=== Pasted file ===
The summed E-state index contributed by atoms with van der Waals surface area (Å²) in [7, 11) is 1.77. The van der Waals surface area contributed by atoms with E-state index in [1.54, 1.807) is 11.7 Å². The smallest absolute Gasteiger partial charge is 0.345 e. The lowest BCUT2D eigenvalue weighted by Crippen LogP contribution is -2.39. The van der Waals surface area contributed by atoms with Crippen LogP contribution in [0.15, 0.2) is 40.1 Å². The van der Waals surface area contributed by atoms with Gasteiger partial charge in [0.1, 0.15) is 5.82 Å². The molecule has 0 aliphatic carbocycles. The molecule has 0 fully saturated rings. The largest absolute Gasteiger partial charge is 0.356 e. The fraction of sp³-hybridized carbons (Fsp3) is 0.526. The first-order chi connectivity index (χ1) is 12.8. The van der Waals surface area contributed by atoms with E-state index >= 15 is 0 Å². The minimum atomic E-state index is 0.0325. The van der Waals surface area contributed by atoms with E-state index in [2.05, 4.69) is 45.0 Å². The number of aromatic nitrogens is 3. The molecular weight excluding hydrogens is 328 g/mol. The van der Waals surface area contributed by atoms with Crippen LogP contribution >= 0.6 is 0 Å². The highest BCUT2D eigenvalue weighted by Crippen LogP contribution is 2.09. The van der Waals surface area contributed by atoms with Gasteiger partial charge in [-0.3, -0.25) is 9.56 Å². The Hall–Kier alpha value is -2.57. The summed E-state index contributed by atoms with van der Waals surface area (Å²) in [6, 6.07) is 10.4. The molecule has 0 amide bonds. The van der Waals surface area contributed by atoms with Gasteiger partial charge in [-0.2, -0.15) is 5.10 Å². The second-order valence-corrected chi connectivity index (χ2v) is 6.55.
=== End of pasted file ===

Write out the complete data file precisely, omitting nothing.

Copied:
The summed E-state index contributed by atoms with van der Waals surface area (Å²) in [7, 11) is 1.77. The van der Waals surface area contributed by atoms with E-state index in [1.54, 1.807) is 11.7 Å². The smallest absolute Gasteiger partial charge is 0.345 e. The lowest BCUT2D eigenvalue weighted by Crippen LogP contribution is -2.39. The van der Waals surface area contributed by atoms with Crippen LogP contribution in [0.15, 0.2) is 40.1 Å². The van der Waals surface area contributed by atoms with Gasteiger partial charge in [0.1, 0.15) is 5.82 Å². The molecule has 0 aliphatic carbocycles. The molecule has 0 fully saturated rings. The largest absolute Gasteiger partial charge is 0.356 e. The fraction of sp³-hybridized carbons (Fsp3) is 0.526. The first-order chi connectivity index (χ1) is 12.8. The van der Waals surface area contributed by atoms with E-state index >= 15 is 0 Å². The minimum atomic E-state index is 0.0325. The van der Waals surface area contributed by atoms with E-state index in [2.05, 4.69) is 45.0 Å². The number of aromatic nitrogens is 3. The molecular weight excluding hydrogens is 328 g/mol. The van der Waals surface area contributed by atoms with Crippen LogP contribution >= 0.6 is 0 Å². The highest BCUT2D eigenvalue weighted by Crippen LogP contribution is 2.09. The van der Waals surface area contributed by atoms with Gasteiger partial charge in [-0.3, -0.25) is 9.56 Å². The Hall–Kier alpha value is -2.57. The summed E-state index contributed by atoms with van der Waals surface area (Å²) in [6, 6.07) is 10.4. The molecule has 0 amide bonds. The van der Waals surface area contributed by atoms with Gasteiger partial charge in [-0.2, -0.15) is 5.10 Å². The second-order valence-corrected chi connectivity index (χ2v) is 6.55.